Major Section: ACCUMULATED-PERSISTENCE
In this topic we cover the overcounting of ``useful'' and of recursive rune application attempts, and we describe how ``useless'' rune application attempts can actually be critical for a proof's success.
Overcounting of ``useful'' and of recursive rune application attempts. Not every rune application may be necessary for a proof's success. Consider for example:
(thm (equal (car (cons a (cdr (cons b x)))) a))Then
show-accumulated-persistencewill tell us that
cdr-conseach had one useful application. However, the rule
cdr-consis used to simplify
(cdr (cons b x))to
x, and this simplification is unecessary for the proof. Indeed, the proof succeeds even when preceded by the event:
(in-theory (disable cdr-cons)). We thus see that a rune application labeled as ``useful'' may be simplifying a term that is not relevant to the proof.
As of this writing, we consider every
application to be ``useful'', for simplicity of the implementation.
Moreover, our counting of these rules is such that a single rule may be
counted more than once.
Next we show how recursive rule applications are overcounted. Consider the following example.
(defun mem (a x) (if (atom x) nil (or (equal a (car x)) (mem a (cdr x)))))Now suppose we consider the sequence of theorems
(mem a (list a)),
(mem a (list 1 a)),
(mem a (list 1 2 a)),
(mem a (list 1 2 3 a)), and so on. We will see that the
:framesreported for each increases quadratically, even though the
:triesincreases linearly; so in this case the
:triesstatistics are more appropriate. Each time the definition of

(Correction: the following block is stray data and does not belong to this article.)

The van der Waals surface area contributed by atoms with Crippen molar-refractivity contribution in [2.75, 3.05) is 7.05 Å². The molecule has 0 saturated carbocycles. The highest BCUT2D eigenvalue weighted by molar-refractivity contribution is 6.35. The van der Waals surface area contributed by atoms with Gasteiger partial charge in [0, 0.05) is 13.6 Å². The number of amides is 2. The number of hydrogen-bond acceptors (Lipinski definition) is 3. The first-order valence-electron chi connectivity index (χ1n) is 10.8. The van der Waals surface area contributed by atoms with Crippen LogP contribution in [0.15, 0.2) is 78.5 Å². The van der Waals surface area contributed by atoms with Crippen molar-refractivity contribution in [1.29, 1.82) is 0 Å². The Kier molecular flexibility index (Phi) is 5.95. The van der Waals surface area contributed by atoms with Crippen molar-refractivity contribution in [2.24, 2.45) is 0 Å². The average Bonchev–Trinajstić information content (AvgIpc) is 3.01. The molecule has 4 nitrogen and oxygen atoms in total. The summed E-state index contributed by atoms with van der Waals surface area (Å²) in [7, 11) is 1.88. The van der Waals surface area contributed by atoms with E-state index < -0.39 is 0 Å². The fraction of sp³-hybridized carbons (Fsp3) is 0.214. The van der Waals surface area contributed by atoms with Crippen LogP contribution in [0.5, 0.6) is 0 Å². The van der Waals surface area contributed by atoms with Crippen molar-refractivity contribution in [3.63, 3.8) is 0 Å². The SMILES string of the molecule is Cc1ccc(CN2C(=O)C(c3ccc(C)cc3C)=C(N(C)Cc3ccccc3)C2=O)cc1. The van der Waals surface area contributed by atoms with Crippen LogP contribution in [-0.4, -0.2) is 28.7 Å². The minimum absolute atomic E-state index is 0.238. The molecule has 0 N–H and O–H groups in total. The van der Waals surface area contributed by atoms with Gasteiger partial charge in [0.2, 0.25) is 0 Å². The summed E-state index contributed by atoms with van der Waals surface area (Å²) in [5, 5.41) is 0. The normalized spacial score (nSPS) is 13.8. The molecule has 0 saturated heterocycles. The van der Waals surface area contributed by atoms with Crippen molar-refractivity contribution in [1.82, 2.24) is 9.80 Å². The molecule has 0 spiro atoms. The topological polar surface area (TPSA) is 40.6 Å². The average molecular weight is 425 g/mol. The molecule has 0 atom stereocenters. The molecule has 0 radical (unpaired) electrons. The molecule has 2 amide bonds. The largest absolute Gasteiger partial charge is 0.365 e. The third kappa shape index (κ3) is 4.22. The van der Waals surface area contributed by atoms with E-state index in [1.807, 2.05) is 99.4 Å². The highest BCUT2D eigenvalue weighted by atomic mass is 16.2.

memis applied, a new stack frame is pushed (see accumulated-persistence), and all subsequent applications of that definition are accumulated into the
:framescount for that stack frame. The final
:framescount will be the sum of the counts for those individual frames, which form a linear sequence whose sum is therefore quadratic in the number of applications of the definition of
How ``useless'' attempts can be critical for a proof's success. The
(accumulated-persistence :useless)] will list rules that did not
contribute directly to the proof (see accumulated-persistence, in particular
the discussion of ``useless'' there). However, a ``useless'' rule can on
rare occasions be critical to the success of a proof. In the following
example, we have a ``bad'' rule that can take the proof in the wrong
direction, but a ``useless'' rule does a rewrite that prevents the succesful
relieving of a hypothesis of the ``bad'' rule. In summary:
; Assume p0. We want to prove p1.The following event captures the rules described above.
; Key rule: p0 -> p1 = t
; Bad rule that could ruin the proof: p3 -> p1 = p2
; But unfortunately, we know p3: p0 -> p3
; Important ``useless'' rule, preventing ``bad rule'' above from firing: p3 = p4
(encapsulate ((p0 (x) t) (p1 (x) t) (p2 (x) t) (p3 (x) t) (p4 (x) t)) (local (defun p0 (x) x)) (local (defun p1 (x) x)) (local (defun p2 (x) x)) (local (defun p3 (x) x)) (local (defun p4 (x) x))Now we can see that
; Key rule: (defthm p0-implies-p1 (implies (p0 x) (p1 x)))
; Bad rule that could ruin the proof: (defthm p3-implies-p1-is-p2 (implies (p3 x) (equal (p1 x) (p2 x))))
; But unfortunately, we know p3: (defthm p0-implies-p3 (implies (p0 x) (p3 x)))
; Important ``useless'' rule, preventing p3-implies-p1-is-p2 from firing: (defthm p3-is-p4 (equal (p3 x) (p4 x))))
p3-is-p4is labeled as ``useless'', by evaluating these commands.
(accumulated-persistence t) (thm (implies (p0 x) (p1 x))) (show-accumulated-persistence)If instead we first evaluate
(in-theory (disable p3-is-p4))before the
thmabove, then the proof fails, even though
p3-is-p4was labeled as ``useless''!
Nevertheless, in general it is probably safe to disable rules reported as
(show-accumulated-persistence :useless), and doing so may
speed up a proof considerably.
Remark. The example above suggests a surprising fact: on rare occasions, a
proof may fail when you give an
in-theory hint consisting of
exactly the runes reported in a proof that succeeds. For, imagine a
rule R that is needed in part of the proof but is ``bad'' in a second part,
and that some other, ``useless'' rule prevents the application of R in that
second part. The example above suggests that disabling this ``useless'' rule
can allow the second application of R, thus preventing the proof.